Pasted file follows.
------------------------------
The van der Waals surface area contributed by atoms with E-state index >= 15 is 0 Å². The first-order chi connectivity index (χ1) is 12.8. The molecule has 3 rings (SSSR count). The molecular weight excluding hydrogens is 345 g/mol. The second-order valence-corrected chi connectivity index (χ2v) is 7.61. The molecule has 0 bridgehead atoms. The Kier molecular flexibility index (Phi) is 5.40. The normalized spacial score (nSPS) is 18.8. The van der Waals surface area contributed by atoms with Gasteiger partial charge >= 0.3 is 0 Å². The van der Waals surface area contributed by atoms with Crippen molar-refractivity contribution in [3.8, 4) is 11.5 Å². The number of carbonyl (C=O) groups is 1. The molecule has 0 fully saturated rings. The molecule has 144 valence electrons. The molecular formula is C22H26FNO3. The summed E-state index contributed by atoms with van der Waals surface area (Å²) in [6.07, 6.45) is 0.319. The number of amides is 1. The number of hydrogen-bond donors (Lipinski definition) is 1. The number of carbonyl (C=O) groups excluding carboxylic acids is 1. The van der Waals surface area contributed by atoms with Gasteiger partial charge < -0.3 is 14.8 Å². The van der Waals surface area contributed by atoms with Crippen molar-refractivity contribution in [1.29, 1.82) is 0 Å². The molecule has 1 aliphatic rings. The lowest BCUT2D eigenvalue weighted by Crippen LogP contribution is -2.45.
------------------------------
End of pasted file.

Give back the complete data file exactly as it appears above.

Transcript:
The van der Waals surface area contributed by atoms with E-state index >= 15 is 0 Å². The first-order chi connectivity index (χ1) is 12.8. The molecule has 3 rings (SSSR count). The molecular weight excluding hydrogens is 345 g/mol. The second-order valence-corrected chi connectivity index (χ2v) is 7.61. The molecule has 0 bridgehead atoms. The Kier molecular flexibility index (Phi) is 5.40. The normalized spacial score (nSPS) is 18.8. The van der Waals surface area contributed by atoms with Gasteiger partial charge >= 0.3 is 0 Å². The van der Waals surface area contributed by atoms with Crippen molar-refractivity contribution in [3.8, 4) is 11.5 Å². The number of carbonyl (C=O) groups is 1. The molecule has 0 fully saturated rings. The molecule has 144 valence electrons. The molecular formula is C22H26FNO3. The summed E-state index contributed by atoms with van der Waals surface area (Å²) in [6.07, 6.45) is 0.319. The number of amides is 1. The number of hydrogen-bond donors (Lipinski definition) is 1. The number of carbonyl (C=O) groups excluding carboxylic acids is 1. The van der Waals surface area contributed by atoms with Gasteiger partial charge < -0.3 is 14.8 Å². The van der Waals surface area contributed by atoms with Crippen molar-refractivity contribution in [1.29, 1.82) is 0 Å². The molecule has 1 aliphatic rings. The lowest BCUT2D eigenvalue weighted by Crippen LogP contribution is -2.45.